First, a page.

The Affordable Care Act (ACA), signed into law by President Barack Obama on March 23, 2010, represents the largest transformation of American health policy in more than a generation. The law redefines how health insurance functions, significantly expands health insurance coverage, and accelerates changes already underway in how health care services are organized and delivered to patients. This transformation creates new opportunities for improving the health and well-being of vulnerable children and their parents. Ascend at the Aspen Institute promotes a two-generation approach to creating opportunity for vulnerable families. In Ascend's two-generation framework, health is an element of family and child well-being in its own right and a supportive factor in achieving the educational, economic, and social assets families need to thrive. This paper describes the changes in health care effected by the ACA and explores the unfinished business of developing a health care system that supports two-generation approaches. (author introduction)

  • Individual Author: Glied, Sherry ; Oellerich, Don
    Reference Type: Journal Article
    Year: 2014

    Parents’ health and children’s health are closely intertwined—healthier parents have healthier children, and vice versa. Genetics accounts for some of this relationship, but much of it can be traced to environment and behavior, and the environmental and behavioral risk factors for poor health disproportionately affect families living in poverty. Unhealthy children are likely to become unhealthy adults, and poor health drags down both their educational attainment and their income.

    Because of the close connection between parents’ and children’s health, write Sherry Glied and Don Oellerich, we have every reason to believe that programs to improve parents’ health will improve their children’s health as well. Yet few programs aim to work this way, except for a narrow category of programs that target pregnant women, newborns, and very young children. Glied and Oellerich assess these programs, discuss why there are so few of them, and suggest ways to expand them. Their chief conclusion is that structural barriers in the U.S. healthcare system stand in the way of such programs....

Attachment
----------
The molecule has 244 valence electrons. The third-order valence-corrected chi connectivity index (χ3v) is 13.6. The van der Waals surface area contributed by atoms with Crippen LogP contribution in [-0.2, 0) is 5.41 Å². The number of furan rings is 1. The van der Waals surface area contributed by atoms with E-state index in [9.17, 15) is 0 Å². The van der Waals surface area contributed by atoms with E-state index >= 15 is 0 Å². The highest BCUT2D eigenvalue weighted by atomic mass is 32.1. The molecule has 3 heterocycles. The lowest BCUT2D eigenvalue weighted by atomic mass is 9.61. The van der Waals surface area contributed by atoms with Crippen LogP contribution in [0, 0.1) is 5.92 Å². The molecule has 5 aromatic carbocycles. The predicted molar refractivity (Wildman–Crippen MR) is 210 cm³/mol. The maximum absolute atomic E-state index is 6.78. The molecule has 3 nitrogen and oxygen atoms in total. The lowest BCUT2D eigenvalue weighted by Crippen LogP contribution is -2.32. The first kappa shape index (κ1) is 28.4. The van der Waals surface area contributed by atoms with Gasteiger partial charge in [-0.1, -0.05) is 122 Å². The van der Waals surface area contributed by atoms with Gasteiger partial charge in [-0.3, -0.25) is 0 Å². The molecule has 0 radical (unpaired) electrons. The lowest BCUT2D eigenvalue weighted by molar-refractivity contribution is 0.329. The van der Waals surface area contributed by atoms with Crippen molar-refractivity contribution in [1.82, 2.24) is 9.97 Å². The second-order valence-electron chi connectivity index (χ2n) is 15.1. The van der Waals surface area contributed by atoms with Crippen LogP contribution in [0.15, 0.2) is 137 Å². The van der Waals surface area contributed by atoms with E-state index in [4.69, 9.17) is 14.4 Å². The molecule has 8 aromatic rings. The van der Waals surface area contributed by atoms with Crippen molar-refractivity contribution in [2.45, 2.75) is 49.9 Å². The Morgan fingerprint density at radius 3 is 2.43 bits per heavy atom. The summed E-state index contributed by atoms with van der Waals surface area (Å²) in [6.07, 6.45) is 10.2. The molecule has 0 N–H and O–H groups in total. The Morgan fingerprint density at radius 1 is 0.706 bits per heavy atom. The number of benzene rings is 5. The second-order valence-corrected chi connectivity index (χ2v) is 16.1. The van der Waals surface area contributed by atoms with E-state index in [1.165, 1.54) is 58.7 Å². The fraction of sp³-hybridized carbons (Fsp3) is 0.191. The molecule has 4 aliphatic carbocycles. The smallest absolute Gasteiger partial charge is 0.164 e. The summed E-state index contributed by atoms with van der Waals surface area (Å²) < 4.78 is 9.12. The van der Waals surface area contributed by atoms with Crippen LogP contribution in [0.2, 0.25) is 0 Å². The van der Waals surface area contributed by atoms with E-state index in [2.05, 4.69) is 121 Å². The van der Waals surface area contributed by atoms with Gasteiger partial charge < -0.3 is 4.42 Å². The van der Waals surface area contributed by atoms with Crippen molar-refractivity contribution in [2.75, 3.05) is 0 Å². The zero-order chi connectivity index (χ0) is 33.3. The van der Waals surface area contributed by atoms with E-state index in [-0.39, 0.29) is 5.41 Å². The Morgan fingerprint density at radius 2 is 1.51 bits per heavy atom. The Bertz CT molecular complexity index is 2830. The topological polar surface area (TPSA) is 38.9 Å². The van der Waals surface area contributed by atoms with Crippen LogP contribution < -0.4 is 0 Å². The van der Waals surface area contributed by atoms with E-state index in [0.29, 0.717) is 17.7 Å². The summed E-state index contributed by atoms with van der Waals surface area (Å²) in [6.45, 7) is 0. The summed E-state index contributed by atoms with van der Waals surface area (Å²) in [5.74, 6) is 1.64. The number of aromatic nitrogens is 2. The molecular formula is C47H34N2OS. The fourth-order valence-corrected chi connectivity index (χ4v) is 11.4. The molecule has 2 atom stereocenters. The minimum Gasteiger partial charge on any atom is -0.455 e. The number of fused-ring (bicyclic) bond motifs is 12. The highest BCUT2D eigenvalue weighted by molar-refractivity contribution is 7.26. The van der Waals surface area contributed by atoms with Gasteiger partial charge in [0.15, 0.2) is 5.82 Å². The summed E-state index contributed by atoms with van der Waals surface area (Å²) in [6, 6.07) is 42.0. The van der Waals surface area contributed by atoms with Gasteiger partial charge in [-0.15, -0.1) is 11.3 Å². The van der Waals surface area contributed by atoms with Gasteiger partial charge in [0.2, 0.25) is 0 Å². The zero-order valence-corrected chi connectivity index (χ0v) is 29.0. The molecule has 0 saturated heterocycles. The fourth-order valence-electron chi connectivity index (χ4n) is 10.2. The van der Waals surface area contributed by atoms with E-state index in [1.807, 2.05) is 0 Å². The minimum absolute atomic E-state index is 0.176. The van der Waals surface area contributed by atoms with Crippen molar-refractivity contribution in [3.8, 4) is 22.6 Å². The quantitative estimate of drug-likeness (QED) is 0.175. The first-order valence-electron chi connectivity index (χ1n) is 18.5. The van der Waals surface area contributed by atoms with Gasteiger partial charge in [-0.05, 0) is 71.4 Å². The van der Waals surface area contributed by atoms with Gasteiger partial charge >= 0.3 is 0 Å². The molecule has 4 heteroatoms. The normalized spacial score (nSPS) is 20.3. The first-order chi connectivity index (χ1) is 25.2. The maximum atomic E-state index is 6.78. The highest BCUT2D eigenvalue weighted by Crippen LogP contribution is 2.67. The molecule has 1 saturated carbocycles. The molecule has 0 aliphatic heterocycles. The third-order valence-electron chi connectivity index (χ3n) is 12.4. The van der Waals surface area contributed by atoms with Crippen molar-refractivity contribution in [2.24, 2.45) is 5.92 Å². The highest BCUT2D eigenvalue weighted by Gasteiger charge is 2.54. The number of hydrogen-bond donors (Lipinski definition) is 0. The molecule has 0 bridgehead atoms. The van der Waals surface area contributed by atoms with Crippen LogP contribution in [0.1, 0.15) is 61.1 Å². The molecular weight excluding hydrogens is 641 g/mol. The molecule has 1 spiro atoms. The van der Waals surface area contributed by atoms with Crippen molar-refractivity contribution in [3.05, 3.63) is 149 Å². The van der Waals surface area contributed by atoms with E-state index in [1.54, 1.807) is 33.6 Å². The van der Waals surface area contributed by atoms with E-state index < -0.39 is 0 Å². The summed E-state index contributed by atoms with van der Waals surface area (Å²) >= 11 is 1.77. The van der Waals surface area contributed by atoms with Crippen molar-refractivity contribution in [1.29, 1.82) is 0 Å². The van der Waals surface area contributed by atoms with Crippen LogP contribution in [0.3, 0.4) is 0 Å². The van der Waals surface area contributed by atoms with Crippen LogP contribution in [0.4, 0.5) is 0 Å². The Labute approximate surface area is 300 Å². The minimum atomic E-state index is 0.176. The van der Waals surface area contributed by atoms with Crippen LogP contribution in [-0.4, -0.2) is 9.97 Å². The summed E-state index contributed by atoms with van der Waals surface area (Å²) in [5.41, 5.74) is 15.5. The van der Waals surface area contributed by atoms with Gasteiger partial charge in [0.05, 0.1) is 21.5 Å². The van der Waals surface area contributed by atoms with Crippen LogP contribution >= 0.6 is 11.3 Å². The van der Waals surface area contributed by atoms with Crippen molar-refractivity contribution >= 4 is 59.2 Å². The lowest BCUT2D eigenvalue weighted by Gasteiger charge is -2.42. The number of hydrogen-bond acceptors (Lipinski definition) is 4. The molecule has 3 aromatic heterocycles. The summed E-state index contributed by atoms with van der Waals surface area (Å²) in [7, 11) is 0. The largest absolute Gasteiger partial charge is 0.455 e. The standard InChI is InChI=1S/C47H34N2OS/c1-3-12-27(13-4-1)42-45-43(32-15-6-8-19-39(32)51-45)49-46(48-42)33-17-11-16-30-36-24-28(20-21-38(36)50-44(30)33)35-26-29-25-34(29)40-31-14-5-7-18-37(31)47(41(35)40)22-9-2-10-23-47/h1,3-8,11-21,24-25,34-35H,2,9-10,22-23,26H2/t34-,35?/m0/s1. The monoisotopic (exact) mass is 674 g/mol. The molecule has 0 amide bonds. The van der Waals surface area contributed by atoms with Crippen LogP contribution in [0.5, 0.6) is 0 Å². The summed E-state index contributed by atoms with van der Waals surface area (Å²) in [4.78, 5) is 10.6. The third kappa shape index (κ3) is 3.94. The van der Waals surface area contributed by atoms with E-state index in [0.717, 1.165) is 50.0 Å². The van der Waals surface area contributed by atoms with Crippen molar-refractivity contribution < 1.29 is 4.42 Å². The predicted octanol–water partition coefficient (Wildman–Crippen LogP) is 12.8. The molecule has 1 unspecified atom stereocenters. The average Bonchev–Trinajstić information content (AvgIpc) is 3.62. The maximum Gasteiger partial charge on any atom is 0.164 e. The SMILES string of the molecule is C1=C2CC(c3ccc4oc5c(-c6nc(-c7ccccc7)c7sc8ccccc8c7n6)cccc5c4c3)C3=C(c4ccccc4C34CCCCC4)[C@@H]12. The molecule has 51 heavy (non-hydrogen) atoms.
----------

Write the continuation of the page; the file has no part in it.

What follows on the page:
Parents’ health and children’s health are closely intertwined—healthier parents have healthier children, and vice versa. Genetics accounts for some of this relationship, but much of it can be traced to environment and behavior, and the environmental and behavioral risk factors for poor health disproportionately affect families living in poverty. Unhealthy children are likely to become unhealthy adults, and poor health drags down both their educational attainment and their income.

    Because of the close connection between parents’ and children’s health, write Sherry Glied and Don Oellerich, we have every reason to believe that programs to improve parents’ health will improve their children’s health as well. Yet few programs aim to work this way, except for a narrow category of programs that target pregnant women, newborns, and very young children. Glied and Oellerich assess these programs, discuss why there are so few of them, and suggest ways to expand them. Their chief conclusion is that structural barriers in the U.S. healthcare system stand in the way of such programs. Some of these barriers have to do with health insurance, access to care, and benefits, but the biggest one is the fact that physicians typically specialize in treating either children or adults, rather than families as a whole. The Affordable Care Act has begun to break down some of these barriers, the authors write, but much remains to be done. (author abstract)